In Brazil’s São Paulo citrus belt, infections of fruit by black spot usually occur from petal fall, in September/October, until the end of the rainy season, usually in April. Black spot can reduce production by up to 85%.
Some studies have shown that the amount of fungicide applications to control black spot can be established according to the orange variety. Earlier varieties, like Hamlin, need fewer applications. Later ones, like Valencia and Natal, require fruit protection until the end of the rainy season.
Observations have also shown that older orchards (generally over 12 years) require fungicide protection throughout the rainy season.
In the current harvest, November and December 2022 and January 2023 were marked by heavy rainfall. In this critical period for the occurrence of black spot, all orchards should be protected with strobilurin and mineral oil.
As of February, conditions generally become less critical for the disease to occur in early varieties and younger orchards. The focus now shifts to the management of older orchards and late-maturing varieties, in which black spot tends to cause severe fruit drop if control is not carried out correctly. In these orchards, it is important to continue with control until April, when the rainy season usually ends.
Fundecitrus researcher Geraldo Silva Jr. said the recommendation for older orange orchards and Pera, Valencia, Natal and other late varieties is that the petal fall be controlled until April.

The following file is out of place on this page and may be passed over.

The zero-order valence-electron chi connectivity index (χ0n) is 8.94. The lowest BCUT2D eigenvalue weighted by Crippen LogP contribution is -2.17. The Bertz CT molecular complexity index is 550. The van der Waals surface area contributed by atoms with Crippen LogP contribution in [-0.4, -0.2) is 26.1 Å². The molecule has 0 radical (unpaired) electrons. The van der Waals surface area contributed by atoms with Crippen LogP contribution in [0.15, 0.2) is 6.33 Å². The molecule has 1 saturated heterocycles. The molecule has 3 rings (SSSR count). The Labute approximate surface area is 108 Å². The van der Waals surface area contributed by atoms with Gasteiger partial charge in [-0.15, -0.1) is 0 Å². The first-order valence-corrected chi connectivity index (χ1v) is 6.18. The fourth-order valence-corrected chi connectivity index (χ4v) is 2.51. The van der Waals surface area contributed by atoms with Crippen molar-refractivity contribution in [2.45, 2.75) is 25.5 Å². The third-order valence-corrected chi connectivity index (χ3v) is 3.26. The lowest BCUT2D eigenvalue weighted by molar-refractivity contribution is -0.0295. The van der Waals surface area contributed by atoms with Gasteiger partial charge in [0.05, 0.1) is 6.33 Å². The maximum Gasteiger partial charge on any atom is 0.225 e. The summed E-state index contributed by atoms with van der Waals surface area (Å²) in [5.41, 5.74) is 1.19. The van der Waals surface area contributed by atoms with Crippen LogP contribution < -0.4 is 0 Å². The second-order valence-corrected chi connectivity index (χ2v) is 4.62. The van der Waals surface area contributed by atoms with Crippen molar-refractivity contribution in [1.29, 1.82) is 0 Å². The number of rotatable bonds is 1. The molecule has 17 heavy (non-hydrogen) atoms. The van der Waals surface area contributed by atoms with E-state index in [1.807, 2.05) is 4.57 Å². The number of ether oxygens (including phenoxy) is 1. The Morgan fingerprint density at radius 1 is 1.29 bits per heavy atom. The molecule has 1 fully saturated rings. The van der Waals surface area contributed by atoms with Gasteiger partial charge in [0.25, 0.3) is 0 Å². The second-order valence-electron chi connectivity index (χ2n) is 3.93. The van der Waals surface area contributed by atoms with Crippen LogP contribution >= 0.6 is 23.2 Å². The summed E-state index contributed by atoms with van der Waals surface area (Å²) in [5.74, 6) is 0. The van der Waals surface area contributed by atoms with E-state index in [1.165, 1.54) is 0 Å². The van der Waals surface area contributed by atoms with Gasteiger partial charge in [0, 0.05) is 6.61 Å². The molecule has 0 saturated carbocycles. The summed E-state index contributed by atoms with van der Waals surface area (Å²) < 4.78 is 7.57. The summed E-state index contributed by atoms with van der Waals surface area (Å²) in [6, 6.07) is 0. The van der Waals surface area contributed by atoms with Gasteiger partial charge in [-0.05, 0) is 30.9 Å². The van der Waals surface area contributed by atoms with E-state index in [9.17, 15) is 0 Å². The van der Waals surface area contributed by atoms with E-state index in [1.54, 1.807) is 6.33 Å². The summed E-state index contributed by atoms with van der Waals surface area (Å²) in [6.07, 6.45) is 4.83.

Newer Hamlin orange groves and other precocious orchards that do not have a history of black spot occurrence will not require protection after February. Since they are harvested from June to August, infections that may occur in fruits of these early varieties from March onward will not result in high rates of symptoms and fruit drop.
“The most important thing is to pay attention to disease monitoring and correct management of the different citrus varieties, with a focus on older orchards with a history of the disease,” Silva said.
The adjustment in the number of applications depending on the variety and age of the orchard also helps to reduce the amount of strobilurin used and to avoid the selection of resistant fungi.
Strobilurins are usually associated with mineral or vegetable oil at a dose of 0.25%. However, for early varieties and in young orchards, they proved to be efficient even without adding oil or with lower doses of up to 0.15%.
The interval of strobilurin applications must not exceed 35 to 42 days, mainly from November to February.
Another important factor is to observe the incidence of citrus canker in the orchards and manage black spot and canker together using fixed coppers every 21 days, until fruit reaches 5 centimeters.
Sprayers must be properly maintained and calculated. Orchards must be pruned so that the equipment can travel through the planting lanes without the spray nozzles touching the branches of the plants.
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